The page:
Study links literacy to size of class

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The Independent Online

Children could gain up to a year's head start in reading and writing if class sizes were cut to 15, according to the biggest study on the effect of smaller teaching groups.

Children could gain up to a year's head start in reading and writing if class sizes were cut to 15, according to the biggest study on the effect of smaller teaching groups.

The effect is most marked among under-achieving primary school children, but even bright youngsters can leap five months ahead in small teaching groups, researchers fromLondon University's Institute of Education found.

The survey of 10,000 children in more than 300 schools confirmed for the first time a clear link between class size and academic progress, broadly backing the Government's drive to cut primary school class sizes.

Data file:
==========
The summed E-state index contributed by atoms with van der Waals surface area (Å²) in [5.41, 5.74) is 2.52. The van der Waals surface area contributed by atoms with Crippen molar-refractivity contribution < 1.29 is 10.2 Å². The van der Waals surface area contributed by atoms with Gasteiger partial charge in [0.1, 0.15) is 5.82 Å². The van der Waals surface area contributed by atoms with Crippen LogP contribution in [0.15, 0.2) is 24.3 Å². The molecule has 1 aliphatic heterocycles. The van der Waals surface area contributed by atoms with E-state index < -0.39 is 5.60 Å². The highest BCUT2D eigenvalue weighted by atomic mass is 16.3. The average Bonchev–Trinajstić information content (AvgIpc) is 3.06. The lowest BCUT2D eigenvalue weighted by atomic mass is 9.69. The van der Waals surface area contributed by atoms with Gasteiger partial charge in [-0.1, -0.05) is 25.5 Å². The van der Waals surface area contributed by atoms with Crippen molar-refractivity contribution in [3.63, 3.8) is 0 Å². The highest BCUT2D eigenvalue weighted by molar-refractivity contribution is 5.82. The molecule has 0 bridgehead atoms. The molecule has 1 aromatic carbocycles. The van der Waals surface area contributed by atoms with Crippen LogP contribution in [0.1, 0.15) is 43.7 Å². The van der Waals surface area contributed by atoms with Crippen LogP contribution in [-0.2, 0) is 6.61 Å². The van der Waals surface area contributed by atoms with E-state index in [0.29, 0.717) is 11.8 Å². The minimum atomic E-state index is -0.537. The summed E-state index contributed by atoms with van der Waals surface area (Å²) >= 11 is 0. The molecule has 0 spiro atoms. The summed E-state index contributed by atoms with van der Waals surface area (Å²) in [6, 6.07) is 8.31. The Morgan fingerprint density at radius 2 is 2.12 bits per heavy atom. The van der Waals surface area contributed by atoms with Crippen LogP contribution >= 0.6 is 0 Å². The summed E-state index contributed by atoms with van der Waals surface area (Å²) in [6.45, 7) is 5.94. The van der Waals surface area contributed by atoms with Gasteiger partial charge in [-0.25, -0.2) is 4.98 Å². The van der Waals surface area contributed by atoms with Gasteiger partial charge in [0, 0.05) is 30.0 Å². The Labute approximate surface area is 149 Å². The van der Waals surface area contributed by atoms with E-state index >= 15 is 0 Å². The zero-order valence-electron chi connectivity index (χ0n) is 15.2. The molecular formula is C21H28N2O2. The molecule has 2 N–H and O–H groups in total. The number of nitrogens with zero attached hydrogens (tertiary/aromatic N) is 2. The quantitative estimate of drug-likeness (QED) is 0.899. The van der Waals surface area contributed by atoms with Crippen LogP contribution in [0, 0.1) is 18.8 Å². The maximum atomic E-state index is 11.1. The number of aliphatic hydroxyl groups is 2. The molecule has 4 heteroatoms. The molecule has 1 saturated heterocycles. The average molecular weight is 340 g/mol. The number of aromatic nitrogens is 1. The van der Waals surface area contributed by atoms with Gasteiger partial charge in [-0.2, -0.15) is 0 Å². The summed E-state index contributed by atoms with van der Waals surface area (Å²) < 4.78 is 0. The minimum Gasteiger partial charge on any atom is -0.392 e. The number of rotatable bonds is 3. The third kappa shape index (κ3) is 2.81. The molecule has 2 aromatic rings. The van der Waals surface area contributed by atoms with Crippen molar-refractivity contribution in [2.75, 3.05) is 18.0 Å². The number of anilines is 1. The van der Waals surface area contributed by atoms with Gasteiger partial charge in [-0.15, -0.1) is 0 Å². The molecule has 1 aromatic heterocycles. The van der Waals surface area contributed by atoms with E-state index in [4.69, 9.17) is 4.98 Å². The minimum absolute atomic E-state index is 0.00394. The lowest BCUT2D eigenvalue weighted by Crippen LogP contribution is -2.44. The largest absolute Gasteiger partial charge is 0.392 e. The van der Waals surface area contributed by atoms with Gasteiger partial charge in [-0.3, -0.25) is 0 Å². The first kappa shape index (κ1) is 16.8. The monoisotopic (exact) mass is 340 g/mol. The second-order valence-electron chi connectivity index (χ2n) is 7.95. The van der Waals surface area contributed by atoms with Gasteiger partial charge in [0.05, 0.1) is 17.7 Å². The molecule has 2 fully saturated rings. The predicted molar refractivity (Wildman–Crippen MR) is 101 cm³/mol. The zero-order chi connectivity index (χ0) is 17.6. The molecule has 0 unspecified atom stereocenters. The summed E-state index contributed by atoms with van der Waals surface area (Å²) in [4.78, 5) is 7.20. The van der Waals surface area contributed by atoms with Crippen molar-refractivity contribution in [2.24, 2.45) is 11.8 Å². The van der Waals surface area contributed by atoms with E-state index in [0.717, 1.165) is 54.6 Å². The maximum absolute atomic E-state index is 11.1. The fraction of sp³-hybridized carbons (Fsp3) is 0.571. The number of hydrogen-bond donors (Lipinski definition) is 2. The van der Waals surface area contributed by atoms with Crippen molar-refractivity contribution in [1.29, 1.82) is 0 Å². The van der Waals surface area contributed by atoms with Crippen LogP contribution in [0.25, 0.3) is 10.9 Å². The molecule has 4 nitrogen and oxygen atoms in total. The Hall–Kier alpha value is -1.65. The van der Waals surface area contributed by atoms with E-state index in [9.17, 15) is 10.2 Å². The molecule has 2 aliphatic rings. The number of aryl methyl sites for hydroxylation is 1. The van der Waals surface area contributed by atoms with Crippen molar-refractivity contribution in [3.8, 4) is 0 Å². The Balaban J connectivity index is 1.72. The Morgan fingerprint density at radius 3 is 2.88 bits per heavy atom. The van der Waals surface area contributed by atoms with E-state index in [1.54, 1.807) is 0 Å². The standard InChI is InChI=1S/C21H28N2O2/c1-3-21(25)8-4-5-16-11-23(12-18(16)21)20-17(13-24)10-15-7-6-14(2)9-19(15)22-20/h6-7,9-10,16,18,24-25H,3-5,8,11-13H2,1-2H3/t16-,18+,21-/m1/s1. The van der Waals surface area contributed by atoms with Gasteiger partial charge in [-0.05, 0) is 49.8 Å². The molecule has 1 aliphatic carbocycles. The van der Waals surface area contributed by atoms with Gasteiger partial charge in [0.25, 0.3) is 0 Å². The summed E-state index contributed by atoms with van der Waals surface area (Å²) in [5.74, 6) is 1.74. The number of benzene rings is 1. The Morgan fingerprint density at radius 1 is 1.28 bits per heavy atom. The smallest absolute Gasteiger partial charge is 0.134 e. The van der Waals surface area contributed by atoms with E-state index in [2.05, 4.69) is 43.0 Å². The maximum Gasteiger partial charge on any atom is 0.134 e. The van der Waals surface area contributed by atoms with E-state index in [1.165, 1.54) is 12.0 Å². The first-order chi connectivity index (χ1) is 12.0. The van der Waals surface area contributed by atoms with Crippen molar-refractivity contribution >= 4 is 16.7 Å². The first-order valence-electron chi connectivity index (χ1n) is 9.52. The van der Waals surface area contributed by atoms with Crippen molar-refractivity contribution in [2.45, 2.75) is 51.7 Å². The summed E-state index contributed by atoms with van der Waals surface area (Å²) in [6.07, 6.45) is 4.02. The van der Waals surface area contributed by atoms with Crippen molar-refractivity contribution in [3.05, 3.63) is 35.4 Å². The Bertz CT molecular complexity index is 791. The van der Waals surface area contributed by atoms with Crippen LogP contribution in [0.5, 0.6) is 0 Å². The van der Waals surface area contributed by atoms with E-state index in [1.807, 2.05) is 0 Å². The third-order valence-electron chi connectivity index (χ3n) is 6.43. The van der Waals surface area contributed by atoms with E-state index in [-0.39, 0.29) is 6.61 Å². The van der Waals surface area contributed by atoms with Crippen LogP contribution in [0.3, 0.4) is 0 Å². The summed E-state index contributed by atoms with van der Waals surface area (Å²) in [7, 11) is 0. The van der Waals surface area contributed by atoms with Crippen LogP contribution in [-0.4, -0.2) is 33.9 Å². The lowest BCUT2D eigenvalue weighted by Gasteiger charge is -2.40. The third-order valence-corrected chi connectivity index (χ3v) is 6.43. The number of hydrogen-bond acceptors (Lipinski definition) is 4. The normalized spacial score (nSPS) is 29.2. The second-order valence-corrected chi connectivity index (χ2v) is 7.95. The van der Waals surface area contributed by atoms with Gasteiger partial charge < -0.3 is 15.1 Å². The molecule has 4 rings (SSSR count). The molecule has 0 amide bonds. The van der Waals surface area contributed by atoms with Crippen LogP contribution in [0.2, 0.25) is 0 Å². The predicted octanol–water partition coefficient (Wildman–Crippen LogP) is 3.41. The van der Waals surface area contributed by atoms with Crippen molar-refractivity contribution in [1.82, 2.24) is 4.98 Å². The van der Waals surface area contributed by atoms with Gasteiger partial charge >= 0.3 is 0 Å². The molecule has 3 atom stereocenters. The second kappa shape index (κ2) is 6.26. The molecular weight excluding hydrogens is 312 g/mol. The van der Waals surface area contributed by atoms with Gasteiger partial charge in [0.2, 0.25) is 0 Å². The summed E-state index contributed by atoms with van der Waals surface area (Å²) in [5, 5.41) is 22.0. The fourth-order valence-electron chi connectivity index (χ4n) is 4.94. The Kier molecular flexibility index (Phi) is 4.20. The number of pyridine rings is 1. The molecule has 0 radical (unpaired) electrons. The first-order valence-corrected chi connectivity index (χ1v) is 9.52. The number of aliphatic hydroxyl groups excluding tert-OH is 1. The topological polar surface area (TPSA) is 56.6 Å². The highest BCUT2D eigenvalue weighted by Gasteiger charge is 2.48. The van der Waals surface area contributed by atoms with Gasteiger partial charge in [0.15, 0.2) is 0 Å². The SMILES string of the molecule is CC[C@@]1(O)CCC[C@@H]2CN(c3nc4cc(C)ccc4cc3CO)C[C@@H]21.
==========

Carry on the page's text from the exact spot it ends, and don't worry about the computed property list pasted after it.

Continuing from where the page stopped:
The researchers, Professor Peter Blatchford and Professor Harvey Goldstein, found measurable improvement if primary reception classes were cut to half the current maximum of 30, even after taking account of factors such as deprivation.

Professor Blatchford said: "Although these findings seem obvious to most teachers and parents, research evidence to date has not borne them out.

"Teaching quality is obviously vital, but teachers don't operate in a vacuum; they have to adapt to the classroom context, including numbers of children."

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